The four classes of protozoa are
distinguished by their method of locomotion. Some organisms move by cilia or
hair-like extensions found on the outside of the cell. Some move using flagellum or
whip-like structures that allow them to swim. Some protozoa move using pseudopods
or moving extensions of the cell body. And finally, our last class of
protozoa have no special appendages that help them to move.
Now that we know what distinguishes
each class, we need to figure out which is which. Well, we can easily tell that
Ciliophora likely move using cilia, since that’s indicated in the name of the
class. Similarly, we can tell that
Flagellata use flagella. The last two are a little more
tricky. Sarco- is a word part that means
flesh or muscle. The Sarcodina use pseudopods or
extensions of their cell bodies to move from place to place. That leaves us with Sporozoa, which
are the class that possess no special appendages which help them to move.
Now that we’ve identified each of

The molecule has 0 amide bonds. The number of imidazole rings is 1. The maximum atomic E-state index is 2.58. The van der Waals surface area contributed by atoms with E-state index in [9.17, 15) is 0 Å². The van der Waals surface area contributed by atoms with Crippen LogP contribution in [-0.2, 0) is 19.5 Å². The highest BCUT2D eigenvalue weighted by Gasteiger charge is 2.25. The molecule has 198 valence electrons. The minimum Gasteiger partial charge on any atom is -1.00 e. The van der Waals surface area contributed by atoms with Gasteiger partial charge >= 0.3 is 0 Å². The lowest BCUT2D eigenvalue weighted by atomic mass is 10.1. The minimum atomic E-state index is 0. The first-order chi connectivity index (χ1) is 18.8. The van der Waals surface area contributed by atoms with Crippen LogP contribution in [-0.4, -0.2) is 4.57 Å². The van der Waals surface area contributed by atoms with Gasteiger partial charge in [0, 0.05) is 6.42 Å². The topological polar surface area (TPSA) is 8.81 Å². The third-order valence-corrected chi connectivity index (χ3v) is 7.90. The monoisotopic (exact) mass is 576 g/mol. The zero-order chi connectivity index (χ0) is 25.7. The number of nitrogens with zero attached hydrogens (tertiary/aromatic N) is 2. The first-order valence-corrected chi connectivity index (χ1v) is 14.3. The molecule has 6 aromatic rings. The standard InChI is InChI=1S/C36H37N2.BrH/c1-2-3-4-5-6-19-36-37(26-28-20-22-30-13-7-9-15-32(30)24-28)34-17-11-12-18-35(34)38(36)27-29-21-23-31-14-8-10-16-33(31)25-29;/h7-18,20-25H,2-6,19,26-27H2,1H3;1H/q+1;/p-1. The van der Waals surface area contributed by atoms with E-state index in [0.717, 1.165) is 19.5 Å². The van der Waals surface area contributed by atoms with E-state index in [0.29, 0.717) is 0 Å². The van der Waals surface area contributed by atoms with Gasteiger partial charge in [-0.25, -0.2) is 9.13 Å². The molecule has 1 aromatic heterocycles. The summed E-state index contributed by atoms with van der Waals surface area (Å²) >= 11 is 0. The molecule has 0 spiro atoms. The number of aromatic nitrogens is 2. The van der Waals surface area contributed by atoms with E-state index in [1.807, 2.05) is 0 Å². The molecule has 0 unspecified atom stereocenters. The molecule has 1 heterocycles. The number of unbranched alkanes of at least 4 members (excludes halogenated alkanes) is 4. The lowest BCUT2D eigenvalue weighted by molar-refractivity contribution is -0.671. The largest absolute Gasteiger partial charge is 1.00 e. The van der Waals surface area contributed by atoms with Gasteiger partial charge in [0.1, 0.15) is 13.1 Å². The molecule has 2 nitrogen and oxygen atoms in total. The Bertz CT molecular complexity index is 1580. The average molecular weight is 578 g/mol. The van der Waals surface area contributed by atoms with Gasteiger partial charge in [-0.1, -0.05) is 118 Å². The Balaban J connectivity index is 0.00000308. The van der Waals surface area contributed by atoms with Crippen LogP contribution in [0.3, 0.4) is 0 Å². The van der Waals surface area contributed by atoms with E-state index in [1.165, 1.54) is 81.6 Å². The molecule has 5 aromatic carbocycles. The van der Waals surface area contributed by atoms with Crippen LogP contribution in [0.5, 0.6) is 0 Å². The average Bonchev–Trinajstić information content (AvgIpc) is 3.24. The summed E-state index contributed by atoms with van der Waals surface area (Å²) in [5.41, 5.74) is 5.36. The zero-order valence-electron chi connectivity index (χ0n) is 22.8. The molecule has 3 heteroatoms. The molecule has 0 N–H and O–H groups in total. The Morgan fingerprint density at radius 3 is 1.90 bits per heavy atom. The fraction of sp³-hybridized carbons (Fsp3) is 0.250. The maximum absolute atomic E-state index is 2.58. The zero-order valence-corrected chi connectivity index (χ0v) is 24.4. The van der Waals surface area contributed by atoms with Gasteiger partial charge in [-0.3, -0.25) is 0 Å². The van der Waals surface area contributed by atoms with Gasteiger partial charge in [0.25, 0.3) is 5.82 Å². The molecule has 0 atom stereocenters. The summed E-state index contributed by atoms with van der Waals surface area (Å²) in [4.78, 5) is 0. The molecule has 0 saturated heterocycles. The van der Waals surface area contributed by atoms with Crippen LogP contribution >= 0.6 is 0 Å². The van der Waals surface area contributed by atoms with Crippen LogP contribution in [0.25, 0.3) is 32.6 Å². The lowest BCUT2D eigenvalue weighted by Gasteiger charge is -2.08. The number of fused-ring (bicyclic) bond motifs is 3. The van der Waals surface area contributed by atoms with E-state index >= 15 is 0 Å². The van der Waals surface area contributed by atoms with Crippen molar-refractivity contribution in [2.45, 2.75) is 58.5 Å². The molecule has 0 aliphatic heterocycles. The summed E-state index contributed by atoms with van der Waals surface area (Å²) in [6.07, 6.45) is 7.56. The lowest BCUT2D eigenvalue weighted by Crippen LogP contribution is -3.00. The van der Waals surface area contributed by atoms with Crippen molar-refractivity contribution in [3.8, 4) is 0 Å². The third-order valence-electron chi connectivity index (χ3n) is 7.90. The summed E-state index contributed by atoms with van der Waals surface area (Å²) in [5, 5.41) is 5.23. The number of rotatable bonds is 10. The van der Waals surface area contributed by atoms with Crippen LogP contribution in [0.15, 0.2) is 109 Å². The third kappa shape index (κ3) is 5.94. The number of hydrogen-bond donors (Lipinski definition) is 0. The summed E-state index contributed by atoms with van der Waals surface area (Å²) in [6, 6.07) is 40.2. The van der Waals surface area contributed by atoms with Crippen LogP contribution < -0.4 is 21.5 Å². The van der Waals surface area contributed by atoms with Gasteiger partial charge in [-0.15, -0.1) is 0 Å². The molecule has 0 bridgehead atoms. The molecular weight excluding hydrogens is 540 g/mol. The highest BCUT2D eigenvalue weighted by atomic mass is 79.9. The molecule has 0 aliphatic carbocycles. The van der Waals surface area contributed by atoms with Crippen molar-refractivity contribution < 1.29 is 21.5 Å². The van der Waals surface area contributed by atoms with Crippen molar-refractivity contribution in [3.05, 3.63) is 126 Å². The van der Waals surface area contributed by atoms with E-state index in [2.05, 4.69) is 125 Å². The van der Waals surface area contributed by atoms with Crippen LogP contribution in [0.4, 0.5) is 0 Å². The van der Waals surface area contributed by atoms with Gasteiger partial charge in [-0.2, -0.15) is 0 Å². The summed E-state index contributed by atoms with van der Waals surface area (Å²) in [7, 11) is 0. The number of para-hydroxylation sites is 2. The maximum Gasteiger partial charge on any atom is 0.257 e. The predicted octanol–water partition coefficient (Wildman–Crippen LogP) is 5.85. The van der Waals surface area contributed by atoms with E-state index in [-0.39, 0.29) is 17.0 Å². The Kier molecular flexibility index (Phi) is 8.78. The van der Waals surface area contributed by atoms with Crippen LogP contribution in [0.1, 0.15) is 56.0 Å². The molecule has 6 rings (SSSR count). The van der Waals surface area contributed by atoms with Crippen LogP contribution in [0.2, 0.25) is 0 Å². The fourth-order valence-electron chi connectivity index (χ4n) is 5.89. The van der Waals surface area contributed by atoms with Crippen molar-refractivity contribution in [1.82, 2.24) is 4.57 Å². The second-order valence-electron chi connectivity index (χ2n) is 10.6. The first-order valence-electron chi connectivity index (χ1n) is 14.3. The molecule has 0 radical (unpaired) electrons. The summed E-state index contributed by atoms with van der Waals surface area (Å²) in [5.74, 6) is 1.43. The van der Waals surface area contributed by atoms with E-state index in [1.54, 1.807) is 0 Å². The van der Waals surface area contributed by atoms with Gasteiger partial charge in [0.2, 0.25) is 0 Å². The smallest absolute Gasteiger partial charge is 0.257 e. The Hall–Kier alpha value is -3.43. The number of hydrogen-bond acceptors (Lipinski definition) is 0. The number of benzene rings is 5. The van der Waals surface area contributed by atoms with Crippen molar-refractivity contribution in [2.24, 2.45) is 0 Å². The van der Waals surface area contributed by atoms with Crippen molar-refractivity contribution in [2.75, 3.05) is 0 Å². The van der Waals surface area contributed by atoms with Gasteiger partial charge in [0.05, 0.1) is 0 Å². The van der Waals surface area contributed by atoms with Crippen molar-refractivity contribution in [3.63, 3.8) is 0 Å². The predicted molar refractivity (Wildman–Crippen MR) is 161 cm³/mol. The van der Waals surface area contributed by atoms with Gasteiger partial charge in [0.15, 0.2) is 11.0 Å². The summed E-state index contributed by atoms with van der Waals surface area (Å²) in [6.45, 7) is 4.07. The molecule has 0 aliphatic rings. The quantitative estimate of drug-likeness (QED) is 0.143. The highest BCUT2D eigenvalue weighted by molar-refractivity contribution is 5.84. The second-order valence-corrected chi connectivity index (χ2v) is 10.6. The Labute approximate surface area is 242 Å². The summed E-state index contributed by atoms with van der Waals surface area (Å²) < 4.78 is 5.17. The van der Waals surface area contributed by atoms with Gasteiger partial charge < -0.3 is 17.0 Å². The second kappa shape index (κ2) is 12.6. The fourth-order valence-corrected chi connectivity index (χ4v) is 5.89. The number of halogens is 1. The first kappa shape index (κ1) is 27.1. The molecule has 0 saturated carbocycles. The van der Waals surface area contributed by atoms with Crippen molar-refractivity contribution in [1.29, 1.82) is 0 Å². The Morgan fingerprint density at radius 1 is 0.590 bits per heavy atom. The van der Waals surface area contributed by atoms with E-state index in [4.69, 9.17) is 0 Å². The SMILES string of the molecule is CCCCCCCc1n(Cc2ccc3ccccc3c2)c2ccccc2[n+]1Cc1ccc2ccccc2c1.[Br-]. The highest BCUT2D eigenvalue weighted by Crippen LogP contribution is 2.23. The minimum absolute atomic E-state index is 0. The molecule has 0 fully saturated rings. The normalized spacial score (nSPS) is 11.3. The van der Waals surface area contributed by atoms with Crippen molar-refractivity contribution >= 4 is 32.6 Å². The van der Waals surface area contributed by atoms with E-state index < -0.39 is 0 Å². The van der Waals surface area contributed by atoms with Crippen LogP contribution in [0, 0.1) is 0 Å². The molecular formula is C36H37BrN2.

the different classes of protozoa, we need to figure out which one our mystery
organism belongs to. Let’s start by recalling the fact
that all protozoa are single-celled or colonial, eukaryotic organisms. So those two traits do not give us
a clue as to which class our organism belongs to.
Our classes of protozoa are
distinguished by their modes of movement. And the organism in our question
has a foot-like extension which allows it to move. So, we can tell that it’s not a
Sporozoa, because it does possess a special appendage. And that appendage is described as
foot-like, so it doesn’t sound like it’s hair-like or whip-like.
Another clue is that the word
pseudopod actually means false foot. So, pseudopod is another name for
the foot-like extension of our mystery organism. Now, we have the answer to our
question. The class that this organism is
most likely to belong to is Sarcodina.
Next, we’ll wrap up our lesson by
reviewing what we’ve learned. In this video, we learned about the
protist kingdom. Protists are eukaryotic organisms
that live in water or on most surfaces like soil. Otherwise, protists vary
widely. Protists can be unicellular or
multicellular. They might be autotrophs,
mixotrophs, or heterotrophs. Some members of the protist kingdom
reproduce sexually, some reproduce asexually, and some are able to use both. We also learned about four phyla of
the protist kingdom, and we learned about various classes of organisms within these